Best Practices: Sharing Your Story on Social Media
Peace Corps is an intercultural organization that represents the diversity of the United States. When sharing your Peace Corps story on social media, it is important to keep in mind best practices in Intercultural Competence, Diversity, Equity, Inclusion and Accessibility (ICDEIA). Posts should effectively explain what it’s like to serve in your country, while also showing the diversity of Volunteers, projects, and host country nationals.
These are questions to ask yourself whenever you’re creating an online story:
- Before sharing a post, tweet, image, video, or other content, consider: is it centered in human dignity?
- Does your content portray PCVs and the communities they work with in a respectful way?
- What is the storyteller’s (your) lens or filter?
- Whose voices are heard?
- Whose ideas are given importance?
Overall, dignity is the most important word to think about. Are you representing every person involved with the dignity they deserve?
Which is more appropriate?
Look at these two examples of a social media post from a Peace Corps Volunteer. Can you spot the differences? Which one do you think best aligns with best practices in social media storytelling?
Left: "Every week, Volunteers Alice and Ben educate a group of HIV positive mothers on how to add nutrition to their diets. Thanks to our Volunteers, these poor women are getting the help they so desperately need!"
Right: "Chisomo helped Volunteers Alice and Ben partner with community members to talk about HIV awareness. Today they are talking about healthy and delicious foods. Next, they will design and plant their own permagarden!"
Could you point out the differences between these two narratives? The right side gives more context, treats people with more dignity, and gives credit where credit is due. It also includes the name of Alice and Ben’s counterpart, involving him in the story. It is not always possible to do this, but when we think about these things before crafting our narrative, it makes it more likely that we will be able to find and include this kind of information.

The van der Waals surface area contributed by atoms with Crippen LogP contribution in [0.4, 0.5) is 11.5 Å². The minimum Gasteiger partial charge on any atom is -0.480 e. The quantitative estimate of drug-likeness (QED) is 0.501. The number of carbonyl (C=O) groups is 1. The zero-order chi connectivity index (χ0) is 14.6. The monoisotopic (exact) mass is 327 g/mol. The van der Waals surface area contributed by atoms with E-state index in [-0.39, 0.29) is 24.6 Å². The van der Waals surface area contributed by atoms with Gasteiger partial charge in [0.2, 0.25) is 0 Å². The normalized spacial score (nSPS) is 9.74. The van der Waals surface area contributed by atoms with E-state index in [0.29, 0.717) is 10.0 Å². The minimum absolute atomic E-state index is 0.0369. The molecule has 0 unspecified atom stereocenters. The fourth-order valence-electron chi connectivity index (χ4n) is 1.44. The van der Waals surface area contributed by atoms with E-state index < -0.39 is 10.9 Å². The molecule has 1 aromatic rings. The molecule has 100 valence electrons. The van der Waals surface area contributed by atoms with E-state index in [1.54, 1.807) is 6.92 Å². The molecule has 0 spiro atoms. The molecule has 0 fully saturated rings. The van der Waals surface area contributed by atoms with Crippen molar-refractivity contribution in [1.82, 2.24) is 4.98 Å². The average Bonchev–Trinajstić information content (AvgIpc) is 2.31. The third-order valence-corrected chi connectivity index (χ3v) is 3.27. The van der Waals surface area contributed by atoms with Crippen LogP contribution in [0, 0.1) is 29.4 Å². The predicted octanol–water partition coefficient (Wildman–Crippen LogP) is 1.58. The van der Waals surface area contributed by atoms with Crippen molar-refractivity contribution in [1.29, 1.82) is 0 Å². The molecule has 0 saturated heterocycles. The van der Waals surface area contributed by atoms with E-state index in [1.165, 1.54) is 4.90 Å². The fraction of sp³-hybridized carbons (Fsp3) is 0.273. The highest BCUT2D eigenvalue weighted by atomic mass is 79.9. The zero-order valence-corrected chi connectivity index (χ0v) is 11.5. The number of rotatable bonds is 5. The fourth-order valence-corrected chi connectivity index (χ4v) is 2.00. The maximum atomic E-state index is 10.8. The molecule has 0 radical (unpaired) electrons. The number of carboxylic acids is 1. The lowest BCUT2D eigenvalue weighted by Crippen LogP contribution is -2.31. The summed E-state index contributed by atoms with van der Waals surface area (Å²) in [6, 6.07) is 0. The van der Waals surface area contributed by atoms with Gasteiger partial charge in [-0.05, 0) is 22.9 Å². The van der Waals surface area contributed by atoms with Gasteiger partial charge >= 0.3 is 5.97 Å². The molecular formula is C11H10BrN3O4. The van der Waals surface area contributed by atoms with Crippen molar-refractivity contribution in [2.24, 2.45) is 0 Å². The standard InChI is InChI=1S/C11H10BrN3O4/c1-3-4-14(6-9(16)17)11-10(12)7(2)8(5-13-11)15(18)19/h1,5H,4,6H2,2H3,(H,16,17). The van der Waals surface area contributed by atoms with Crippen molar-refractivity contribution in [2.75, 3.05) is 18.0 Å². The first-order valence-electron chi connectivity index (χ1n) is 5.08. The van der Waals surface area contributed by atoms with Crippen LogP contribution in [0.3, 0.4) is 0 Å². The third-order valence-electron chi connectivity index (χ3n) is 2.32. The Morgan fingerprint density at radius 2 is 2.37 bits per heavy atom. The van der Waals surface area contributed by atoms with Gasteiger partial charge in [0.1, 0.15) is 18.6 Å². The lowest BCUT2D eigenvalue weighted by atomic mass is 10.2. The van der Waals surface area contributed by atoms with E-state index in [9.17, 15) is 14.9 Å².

Things to Consider
Use this checklist before posting anything about your service on social media:
- Is only the Peace Corps Volunteer named?
- Where is the counterpart?
- Where are the community members?
- Is everyone in the story/photo/video treated with equal dignity?
- How are you talking about the community’s challenges?
- Who is centered in the story and who is not?
When posting images on social media always remember:
- Do not post images of adults or children without a signed media authorization form for every individual.
- Children must have a consent form signed by their parent or guardian.
- Use images that represent other cultures with dignity.
- your RPCV group account
Review the Ethical Storytelling Toolkit for further tips and recommendations about sharing your story on social media.